Social Media: “Doing It Right” on Twitter

Pretzel Crisps Social Media Win
Yes, those are apparently brand new pants before I took the tag off 😉

I’ve had two different companies tweet “at” me because I’ve been out and about in San Francisco. Anytime a brand identity is tweeting at you on Social, you know that they want you to come patronize their business, so if they’re sloppy about it and are obviously just angling to sell you something, you can tell rather quickly.  As a social marketer, I have a very sensitive radar for what is technically referred to as “Social Media Horseshit,” and I have very little tolerance for spammy Twitter use in particular.

Done right, Twitter is an incredibly powerful way to develop long-term relationships with customers. Done wrong, social media is about as effective as email spam, but twice as annoying.

A brand is something that people actively have a relationship with, and social media is no less than a way for your brand to have an active relationship with potential, current, and even past customers. Twitter, in particular, offers you the opportunity to engage potential customers in real time, often at the precise moment they might be looking to make a purchase or use your service. For example, moving to a new city….

People tweet their flight check-ins and will talk about the city they travel or move to. When I drove into San Francisco last Friday afternoon, all my belongings in my trunk, it was raining. The city had rolled out a big soggy welcome mat for me, and I tweeted it.

Pretzel Crisps was paying attention, and they tweeted at me, using the rain as an excuse, and then offering me free snacks.

Pretty good welcome to a new city, right?

This afternoon, right before I was heading out to a coffee shop for a meeting, Pretzel Crisps showed up with a ridiculous amount of free noms. Guess what my favorite San Francisco brand of pretzels is now?

This approached worked because Pretzel Crisps was able to very easily create a relationship with a potential customer by offering a free experience of their product to me via Twitter. By making it simple (and free) for me to try their stuff, I now have a relationship with their product, AND I’m blogging about it.  Tons of free attention.  Not bad, right?

They got my attention because 1. They responded with a sense of humor, and 2. They offered me something free in their tweet.  Had the brand just made small talk, I would have ignored it. I spend a lot of time on Twitter, but I don’t always have time to respond to the people that tweet at me.  When a brand tweets without offering something of value immediately, I assume, just like everyone else, that they aren’t really interested in anything but selling something. I tune out immediately.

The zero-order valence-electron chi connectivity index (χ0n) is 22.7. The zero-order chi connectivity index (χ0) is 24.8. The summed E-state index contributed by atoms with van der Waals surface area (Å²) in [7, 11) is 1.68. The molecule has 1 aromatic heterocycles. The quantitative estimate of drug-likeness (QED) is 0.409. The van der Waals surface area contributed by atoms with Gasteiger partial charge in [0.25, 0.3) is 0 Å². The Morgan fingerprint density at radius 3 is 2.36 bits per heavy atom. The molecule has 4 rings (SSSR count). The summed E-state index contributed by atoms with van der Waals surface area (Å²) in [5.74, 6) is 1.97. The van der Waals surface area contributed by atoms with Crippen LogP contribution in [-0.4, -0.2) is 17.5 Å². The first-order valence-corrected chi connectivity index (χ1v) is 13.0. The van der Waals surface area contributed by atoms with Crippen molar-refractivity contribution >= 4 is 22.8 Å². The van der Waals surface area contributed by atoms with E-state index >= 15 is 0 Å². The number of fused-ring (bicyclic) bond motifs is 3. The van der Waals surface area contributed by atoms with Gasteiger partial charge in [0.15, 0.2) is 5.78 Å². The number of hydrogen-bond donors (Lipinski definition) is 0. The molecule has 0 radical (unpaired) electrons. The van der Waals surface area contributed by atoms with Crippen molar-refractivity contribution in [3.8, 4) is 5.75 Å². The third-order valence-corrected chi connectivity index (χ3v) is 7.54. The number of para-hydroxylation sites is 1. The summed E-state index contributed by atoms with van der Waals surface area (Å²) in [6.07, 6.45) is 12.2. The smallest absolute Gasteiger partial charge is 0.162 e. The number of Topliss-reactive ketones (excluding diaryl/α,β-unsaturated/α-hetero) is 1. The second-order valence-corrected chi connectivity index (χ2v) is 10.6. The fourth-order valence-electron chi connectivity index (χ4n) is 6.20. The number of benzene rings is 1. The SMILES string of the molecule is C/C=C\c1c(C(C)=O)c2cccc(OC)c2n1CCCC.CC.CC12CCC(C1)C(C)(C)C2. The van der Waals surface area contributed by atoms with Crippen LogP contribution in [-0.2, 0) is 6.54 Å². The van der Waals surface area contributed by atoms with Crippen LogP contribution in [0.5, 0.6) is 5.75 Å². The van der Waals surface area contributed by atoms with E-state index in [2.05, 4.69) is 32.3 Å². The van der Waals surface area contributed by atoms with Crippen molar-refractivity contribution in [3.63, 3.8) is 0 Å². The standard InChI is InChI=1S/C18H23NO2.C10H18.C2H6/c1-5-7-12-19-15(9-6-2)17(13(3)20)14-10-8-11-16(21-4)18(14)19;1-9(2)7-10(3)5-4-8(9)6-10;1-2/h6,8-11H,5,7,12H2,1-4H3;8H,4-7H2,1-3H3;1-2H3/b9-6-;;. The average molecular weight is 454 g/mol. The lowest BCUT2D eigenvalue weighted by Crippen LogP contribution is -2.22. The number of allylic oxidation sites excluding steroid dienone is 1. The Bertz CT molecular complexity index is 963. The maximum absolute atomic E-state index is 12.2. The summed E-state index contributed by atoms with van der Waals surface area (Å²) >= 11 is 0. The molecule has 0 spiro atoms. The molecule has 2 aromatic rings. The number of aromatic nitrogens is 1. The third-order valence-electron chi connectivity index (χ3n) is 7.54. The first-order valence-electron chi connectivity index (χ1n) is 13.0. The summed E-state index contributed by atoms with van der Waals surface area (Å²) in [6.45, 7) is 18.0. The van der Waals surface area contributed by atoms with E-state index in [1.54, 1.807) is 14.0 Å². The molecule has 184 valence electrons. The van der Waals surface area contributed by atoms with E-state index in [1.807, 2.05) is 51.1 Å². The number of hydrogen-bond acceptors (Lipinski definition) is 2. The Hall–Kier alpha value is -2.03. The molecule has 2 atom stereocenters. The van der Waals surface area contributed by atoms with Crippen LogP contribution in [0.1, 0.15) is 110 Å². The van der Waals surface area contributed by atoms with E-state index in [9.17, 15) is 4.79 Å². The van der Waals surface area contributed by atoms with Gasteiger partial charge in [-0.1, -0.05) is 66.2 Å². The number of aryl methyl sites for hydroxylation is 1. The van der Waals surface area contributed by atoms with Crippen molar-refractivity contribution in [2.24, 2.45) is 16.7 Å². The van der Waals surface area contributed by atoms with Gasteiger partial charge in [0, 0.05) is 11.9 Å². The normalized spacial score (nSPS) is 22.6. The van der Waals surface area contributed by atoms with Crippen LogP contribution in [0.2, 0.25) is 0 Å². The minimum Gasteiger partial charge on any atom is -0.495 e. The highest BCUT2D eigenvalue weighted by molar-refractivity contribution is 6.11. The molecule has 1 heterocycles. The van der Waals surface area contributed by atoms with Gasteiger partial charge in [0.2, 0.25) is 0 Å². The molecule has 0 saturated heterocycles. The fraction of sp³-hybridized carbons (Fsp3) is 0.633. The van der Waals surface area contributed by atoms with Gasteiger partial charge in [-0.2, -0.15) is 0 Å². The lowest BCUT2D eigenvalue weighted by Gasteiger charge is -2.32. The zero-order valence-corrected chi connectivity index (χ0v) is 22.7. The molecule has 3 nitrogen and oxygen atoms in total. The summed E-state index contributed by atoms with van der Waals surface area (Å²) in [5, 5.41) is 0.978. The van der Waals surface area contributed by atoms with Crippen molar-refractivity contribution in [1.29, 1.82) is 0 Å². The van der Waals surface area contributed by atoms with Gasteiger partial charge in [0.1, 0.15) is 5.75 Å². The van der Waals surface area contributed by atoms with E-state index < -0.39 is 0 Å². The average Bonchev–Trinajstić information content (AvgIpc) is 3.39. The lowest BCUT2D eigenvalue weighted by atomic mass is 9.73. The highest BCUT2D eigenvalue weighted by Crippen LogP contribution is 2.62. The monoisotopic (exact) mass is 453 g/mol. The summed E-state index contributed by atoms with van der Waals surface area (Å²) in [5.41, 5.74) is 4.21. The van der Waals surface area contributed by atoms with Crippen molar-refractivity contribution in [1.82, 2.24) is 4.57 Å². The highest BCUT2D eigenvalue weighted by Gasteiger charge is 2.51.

For example, the Half Moon Bay Golf Course apparently has a Twitter handle that likes to make small talk with people who check-in when their flights land in SFO. Brands making small talk, and not offering something in return is “doing it wrong.”

I don’t want to make small talk with a golf course. Now, they can’t offer me a fun-sized bag containing 9 holes of golf, but they could have some blog content about the best links in the bay area, including, but not limited to their course. Maybe throw me a link for some free balls, or a beer at the end of a golf game. Anything that would be valuable or relevant to me.

Rather, they just asked me what my plans were.  Basically, that’s asking me to spend time as I’m de-planing to tweet a golf course what my itinerary is.  Not happening.

So I responded like this.

Then I felt bad about being mean, so I tweeted back at them to apologize and give whoever that person running their social media channel an opening to engage me, but they didn’t respond back, which is a mistake.

Even if I’m not going to play golf, I know plenty of people who do, and I may have a chance to recommend a place at some point. That social media interaction had the potential to create a brand advocate out of me.

I use my own story as an example to show the power of social media to connect with real customers in ways that traditional advertising could only dream of.  I’ve literally got a counter full of Pretzel Crisps in my kitchen now, and I’m going to be offering them to every single guest that I have in my new San Francisco digs for weeks. I had never had the Pretzels before, but I’ll never forget them at this point.

Hope this helps.

Austin W. Gunter

Side note: I haven’t mentioned whether they’re good or not. That’s because an aggressive social media campaign like this assumes you have a stellar product. Otherwise, all that attention and energy you’ve poured into the marketing will blow up in your face with really nasty tweets. If the product isn’t good, social can’t solve that 🙂

Austin Gunter

I’m Austin. I live in San Francisco, practice Tai Chi, have rheumatoid arthritis, listen to a lot of loud music, and host a lot of dinner parties. Want more? Start here.

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